As Google's Search Advocate, John Mueller shares so many SEO insights it would be a fulltime job to keep up. Each of these snack-sized servings of Google insider knowledge is grouped by category, starting with ranking factors. Here are the first five. You can find fifty-two more in the original article by clicking the link above!
- Google Doesn't Have 200+ Ranking Factors: In the past, Google has said there are 200+ factors its algorithm takes into consideration when ranking content. Google is officially moving away from that number, saying it's misleading and creates a false impression of how its algorithms work. "... we've kind of moved away from the over 200 ranking signals number, because it feels like even having a number like that is kind of misleading in the sense that, Oh Google has a spreadsheet with all of the ranking signals and they can just sort them by importance and tell me which ones they are. And that's definitely not the case."
- Quantity Of Backlinks Doesn't Matter: The total number of links pointing to a website is irrelevant to Google. One good link from a relevant website can be more impactful than millions of low-quality links. "... you could go off and create millions of links across millions of websites if you wanted to, and we could just ignore them all. Or there could be one really good link from one website out there that is, for us, a really important sign that we should treat this website as something that is relevant because it has that one link... So the total number essentially is completely irrelevant."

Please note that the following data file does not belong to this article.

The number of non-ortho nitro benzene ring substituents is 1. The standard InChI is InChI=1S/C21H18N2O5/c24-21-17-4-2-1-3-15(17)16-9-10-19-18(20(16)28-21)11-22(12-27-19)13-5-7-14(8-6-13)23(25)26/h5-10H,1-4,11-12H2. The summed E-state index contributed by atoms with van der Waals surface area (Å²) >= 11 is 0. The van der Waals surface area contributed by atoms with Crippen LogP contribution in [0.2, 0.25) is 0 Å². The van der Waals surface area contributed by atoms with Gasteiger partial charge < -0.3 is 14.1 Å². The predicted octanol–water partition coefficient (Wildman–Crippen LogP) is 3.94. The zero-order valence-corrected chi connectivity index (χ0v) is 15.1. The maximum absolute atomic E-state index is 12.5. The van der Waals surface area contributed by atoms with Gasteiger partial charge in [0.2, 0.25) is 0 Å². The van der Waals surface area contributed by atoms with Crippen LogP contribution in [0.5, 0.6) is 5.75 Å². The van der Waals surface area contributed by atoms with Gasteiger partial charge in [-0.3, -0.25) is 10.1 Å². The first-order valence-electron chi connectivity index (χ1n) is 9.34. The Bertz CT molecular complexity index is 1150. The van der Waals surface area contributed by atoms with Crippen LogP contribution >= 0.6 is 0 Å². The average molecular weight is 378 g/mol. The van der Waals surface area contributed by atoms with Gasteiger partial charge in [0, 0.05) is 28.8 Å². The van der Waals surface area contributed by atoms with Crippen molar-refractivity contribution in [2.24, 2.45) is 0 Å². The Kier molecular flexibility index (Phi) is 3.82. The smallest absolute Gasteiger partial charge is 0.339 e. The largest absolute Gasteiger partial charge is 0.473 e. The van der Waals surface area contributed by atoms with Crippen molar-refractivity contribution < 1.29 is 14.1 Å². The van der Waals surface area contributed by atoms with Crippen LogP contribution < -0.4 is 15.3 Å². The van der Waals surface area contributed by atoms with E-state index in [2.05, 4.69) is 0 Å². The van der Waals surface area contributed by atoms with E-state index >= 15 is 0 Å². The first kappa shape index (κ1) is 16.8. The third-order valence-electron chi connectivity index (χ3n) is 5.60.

- Changing Dates Won't Improve Rankings: Changing publishing dates on webpages, without making any significant changes, will not help to improve rankings in Google search results. "I don't think it would change anything with regards to search, and we definitely wouldn't rank those pages differently in search just because you're changing the date and time on a page."
- Duplicate Content Is Not A Negative Ranking Factor: Duplicate content does not count negatively against a site in terms of search rankings. Google handles it by displaying one version of the content and ignoring the others. "So if you have the same content on multiple pages then we won't show all of these pages. We'll try to pick one of them and show that. So it's not that there's any negative signal associated with that. In a lot of cases that's kind of normal that you have some amount of shared content across some of the pages."
- Presentation Can Impact Rankings: "Sometimes those small differences do play a role in regards to how people perceive your website. If, for example, you have something that is on a financial topic and people come to you and say "well your information is okay but it's presented in a way that looks very amateurish," - then that could reflect how your website is perceived. And in the long run could reflect something that is visible in search as well."